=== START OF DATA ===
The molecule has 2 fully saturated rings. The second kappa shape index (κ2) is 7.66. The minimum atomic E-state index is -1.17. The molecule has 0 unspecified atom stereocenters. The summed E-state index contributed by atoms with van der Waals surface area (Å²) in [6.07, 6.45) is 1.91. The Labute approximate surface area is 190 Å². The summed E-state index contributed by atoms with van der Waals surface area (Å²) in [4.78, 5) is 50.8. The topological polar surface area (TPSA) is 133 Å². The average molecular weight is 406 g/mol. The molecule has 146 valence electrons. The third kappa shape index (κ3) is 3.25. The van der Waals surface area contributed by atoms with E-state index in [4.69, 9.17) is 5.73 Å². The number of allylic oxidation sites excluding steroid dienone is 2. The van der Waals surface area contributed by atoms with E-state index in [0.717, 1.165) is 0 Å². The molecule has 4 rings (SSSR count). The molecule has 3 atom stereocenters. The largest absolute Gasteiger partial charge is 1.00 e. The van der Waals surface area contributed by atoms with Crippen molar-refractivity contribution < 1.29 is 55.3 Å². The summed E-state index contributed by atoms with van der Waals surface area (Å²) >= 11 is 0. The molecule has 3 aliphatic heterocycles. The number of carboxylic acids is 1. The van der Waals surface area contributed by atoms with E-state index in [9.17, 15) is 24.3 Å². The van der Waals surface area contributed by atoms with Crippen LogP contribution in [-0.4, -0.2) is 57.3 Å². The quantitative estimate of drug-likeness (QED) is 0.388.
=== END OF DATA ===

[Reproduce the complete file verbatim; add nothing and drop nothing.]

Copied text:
The molecule has 2 fully saturated rings. The second kappa shape index (κ2) is 7.66. The minimum atomic E-state index is -1.17. The molecule has 0 unspecified atom stereocenters. The summed E-state index contributed by atoms with van der Waals surface area (Å²) in [6.07, 6.45) is 1.91. The Labute approximate surface area is 190 Å². The summed E-state index contributed by atoms with van der Waals surface area (Å²) in [4.78, 5) is 50.8. The topological polar surface area (TPSA) is 133 Å². The average molecular weight is 406 g/mol. The molecule has 146 valence electrons. The third kappa shape index (κ3) is 3.25. The van der Waals surface area contributed by atoms with E-state index in [4.69, 9.17) is 5.73 Å². The number of allylic oxidation sites excluding steroid dienone is 2. The van der Waals surface area contributed by atoms with E-state index in [0.717, 1.165) is 0 Å². The molecule has 4 rings (SSSR count). The molecule has 3 atom stereocenters. The largest absolute Gasteiger partial charge is 1.00 e. The van der Waals surface area contributed by atoms with Crippen molar-refractivity contribution < 1.29 is 55.3 Å². The summed E-state index contributed by atoms with van der Waals surface area (Å²) >= 11 is 0. The molecule has 3 aliphatic heterocycles. The number of carboxylic acids is 1. The van der Waals surface area contributed by atoms with E-state index in [9.17, 15) is 24.3 Å². The van der Waals surface area contributed by atoms with Crippen LogP contribution in [-0.4, -0.2) is 57.3 Å². The quantitative estimate of drug-likeness (QED) is 0.388.